Illegal MP3 files found on 80% of firms' servers

As many as 80% of companies have music and video files illegally held on their servers as a result of file swapping programs...

As many as 80% of companies have music and video files illegally held on their servers as a result of file swapping programs being used by employees.

Network management software company Packeteer discovered the extent of the problem while demonstrating its products at 500 UK companies over the past six months.

Besides being a drain on storage assets, industry watchers have pointed out that UK businesses could be open to prosecution if they hold pirated material or allow it to be copied to CD on their premises.

The problem has already achieved a high profile in the wake of the £1m lawsuit brought by UK music industry body the British Phonographic Industry (BPI) against EasyInternetCafe.

File swapping software - typically only a few megabytes in size - is easily downloaded and allows end-users to view and obtain files such as music tracks from others. The file swapping revolution began with the now-defunct Napster service and carries on today through freeware such as Kazaa and Morpheus.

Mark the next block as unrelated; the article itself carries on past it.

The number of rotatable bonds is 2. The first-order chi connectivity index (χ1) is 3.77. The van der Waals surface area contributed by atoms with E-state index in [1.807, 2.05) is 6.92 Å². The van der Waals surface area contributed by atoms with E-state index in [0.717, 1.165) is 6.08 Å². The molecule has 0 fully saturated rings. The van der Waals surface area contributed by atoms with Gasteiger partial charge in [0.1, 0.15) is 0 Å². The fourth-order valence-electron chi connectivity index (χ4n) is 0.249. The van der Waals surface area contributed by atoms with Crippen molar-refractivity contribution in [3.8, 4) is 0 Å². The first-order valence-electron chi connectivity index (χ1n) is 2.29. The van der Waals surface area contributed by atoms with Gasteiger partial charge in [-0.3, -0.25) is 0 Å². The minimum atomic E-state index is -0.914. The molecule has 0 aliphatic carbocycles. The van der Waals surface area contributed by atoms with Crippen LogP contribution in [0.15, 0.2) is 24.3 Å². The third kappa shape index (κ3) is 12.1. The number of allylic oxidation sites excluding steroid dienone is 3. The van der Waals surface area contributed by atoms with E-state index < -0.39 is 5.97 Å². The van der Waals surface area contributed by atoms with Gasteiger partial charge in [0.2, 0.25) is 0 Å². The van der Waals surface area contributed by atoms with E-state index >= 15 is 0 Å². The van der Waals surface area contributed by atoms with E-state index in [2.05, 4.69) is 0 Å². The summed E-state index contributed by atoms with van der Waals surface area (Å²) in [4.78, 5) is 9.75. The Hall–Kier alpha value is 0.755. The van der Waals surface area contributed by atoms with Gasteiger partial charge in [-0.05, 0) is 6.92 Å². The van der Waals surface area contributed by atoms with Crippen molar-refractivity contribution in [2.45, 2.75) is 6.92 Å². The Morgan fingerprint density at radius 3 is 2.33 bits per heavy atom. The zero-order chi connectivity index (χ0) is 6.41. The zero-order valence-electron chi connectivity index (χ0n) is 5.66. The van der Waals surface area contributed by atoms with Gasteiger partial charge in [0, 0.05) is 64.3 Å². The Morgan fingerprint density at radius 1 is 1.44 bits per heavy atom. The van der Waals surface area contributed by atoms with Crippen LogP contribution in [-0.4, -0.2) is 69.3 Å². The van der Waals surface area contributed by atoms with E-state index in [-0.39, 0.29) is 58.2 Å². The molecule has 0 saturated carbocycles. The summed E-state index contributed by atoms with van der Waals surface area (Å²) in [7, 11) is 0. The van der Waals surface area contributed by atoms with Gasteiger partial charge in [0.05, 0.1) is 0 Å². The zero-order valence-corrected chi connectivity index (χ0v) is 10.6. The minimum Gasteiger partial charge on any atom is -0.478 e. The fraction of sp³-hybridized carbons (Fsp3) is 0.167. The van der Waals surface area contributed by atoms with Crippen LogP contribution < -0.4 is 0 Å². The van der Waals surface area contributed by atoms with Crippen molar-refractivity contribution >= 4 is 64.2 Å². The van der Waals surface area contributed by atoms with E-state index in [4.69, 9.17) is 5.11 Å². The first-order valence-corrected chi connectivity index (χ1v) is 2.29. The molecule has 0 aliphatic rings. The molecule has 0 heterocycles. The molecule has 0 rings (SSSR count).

At present the BPI will not prosecute businesses whose employees contravene copyright.

A spokesman said, "Downloading copied music is illegal. Our anti-piracy unit writes to the company and informs it that abuse is taking place, following which, it is up to the company to take action against employees misusing company computers."

Analyst Eric Woods of Ovum said, "To discover such misuse is a monitoring exercise, but a cultural change is needed too because computer access has become so widespread that maintaining boundaries has become harder.

"The main ways of discovering such misuse are through spotting unusual bandwidth usage and monitoring for file swapping applications and types of files, such as MP3, which have been downloaded."

Napster, the pioneer of the MP3 file sharing movement, launched in 1999. Its demise came earlier this year following a high-profile lawsuit brought by the Recording Industry Association of America and opposition from bands such as Metallica.



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